J Cancer 2020; 11(18):5413-5423. doi:10.7150/jca.39760 This issue
1. Department of Anesthesia, Tianjin medical university cancer institute & hospital, National clinical research center for cancer, Key laboratory of cancer prevention and therapy, Tianjin's Clinical Research Center for Cancer, Tianjin, 300060, China.
2. Department of Radiation Oncology, Tianjin medical university cancer institute & hospital, National clinical research center for cancer, Key laboratory of Cancer Prevention and Therapy, Tianjin's clinical research center for cancer, Tianjin, 300060, China.
3. Department of Pathology, Gansu Medical College, Pingliang City, Gansu Province, 744000, China.
4. Department of Radiation Oncology, Tianjin Medical University Cancer Hospital airport hospital, Tianjin, 300308, China.
*These authors contributed equally to this work.
Lung cancer is a type of malignant tumor with high morbidity and mortality. Due to its complicated etiology and clinical manifestations, no significant therapeutic advance has been made. Lung squamous cell carcinoma (LSCC) is the most common type of lung cancer. To combat this disease, novel therapeutic targets are badly requirement. ASPM (Abnormal spindle-like microcephaly-associated protein) is involved in multiple cellular or developmental processes, such as neurogenesis and brain growth. ASPM is also reported widely expressed in multiple tumor tissues and involved in the development and progression of several cancers including lung cancer. However, the potential role on ASPM on LSCC is still unclear. In this study, we reported that ASPM was related to the poor prognosis of patients with lung squamous cell carcinoma. Our results further showed that ASPM depletion dramatically inhibited the proliferation of LSCC cells, consistent with the obviously decreased of cyclin D1(CCND1) and cyclin dependent kinases 4 (CDK4) expression. In vivo assays further confirmed ASPM ablation markedly blocked tumor growth in vivo compared with control. In addition, a co-expression was found between ASPM and CDK4 in human tumor tissues. Taken together, our data provides strong evidence that ASPM promotes lung squamous cell carcinoma proliferation in vitro and in vivo, and indicates its potential role as a LSCC therapeutic target.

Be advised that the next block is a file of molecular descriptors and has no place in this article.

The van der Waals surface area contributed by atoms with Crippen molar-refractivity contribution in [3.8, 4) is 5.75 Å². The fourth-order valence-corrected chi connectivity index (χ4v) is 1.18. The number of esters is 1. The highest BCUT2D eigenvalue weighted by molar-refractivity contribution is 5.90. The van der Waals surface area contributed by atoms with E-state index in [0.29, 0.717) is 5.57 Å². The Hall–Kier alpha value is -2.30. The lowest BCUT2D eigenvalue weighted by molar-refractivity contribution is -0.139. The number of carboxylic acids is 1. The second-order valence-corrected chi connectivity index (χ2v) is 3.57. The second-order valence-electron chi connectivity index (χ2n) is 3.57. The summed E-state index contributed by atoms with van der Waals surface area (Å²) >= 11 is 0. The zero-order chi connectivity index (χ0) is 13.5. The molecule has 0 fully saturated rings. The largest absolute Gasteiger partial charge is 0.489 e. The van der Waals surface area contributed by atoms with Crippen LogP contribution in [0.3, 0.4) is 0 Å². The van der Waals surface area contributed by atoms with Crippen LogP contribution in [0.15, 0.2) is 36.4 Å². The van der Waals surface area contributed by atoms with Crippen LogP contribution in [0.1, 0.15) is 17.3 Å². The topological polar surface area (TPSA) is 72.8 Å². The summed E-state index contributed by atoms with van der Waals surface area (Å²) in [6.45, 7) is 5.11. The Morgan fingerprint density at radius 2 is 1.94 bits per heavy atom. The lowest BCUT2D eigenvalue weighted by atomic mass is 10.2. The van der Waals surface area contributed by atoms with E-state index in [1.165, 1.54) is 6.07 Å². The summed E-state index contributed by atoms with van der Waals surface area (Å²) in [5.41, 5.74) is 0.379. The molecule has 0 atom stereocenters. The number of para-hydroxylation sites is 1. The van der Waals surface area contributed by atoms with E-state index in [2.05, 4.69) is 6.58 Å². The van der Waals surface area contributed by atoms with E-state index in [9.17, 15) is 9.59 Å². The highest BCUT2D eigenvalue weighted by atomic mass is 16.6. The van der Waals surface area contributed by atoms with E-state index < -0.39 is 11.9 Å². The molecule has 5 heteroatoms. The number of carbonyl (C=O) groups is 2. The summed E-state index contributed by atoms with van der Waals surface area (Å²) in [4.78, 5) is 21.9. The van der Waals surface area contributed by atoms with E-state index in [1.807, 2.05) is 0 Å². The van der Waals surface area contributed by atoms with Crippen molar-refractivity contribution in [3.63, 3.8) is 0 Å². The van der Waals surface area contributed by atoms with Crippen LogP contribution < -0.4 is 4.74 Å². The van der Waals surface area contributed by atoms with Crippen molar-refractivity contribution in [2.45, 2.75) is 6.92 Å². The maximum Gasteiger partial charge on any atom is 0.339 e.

Keywords: Lung squamous cell carcinoma, Proliferation, ASPM, CDK4, Therapeutic target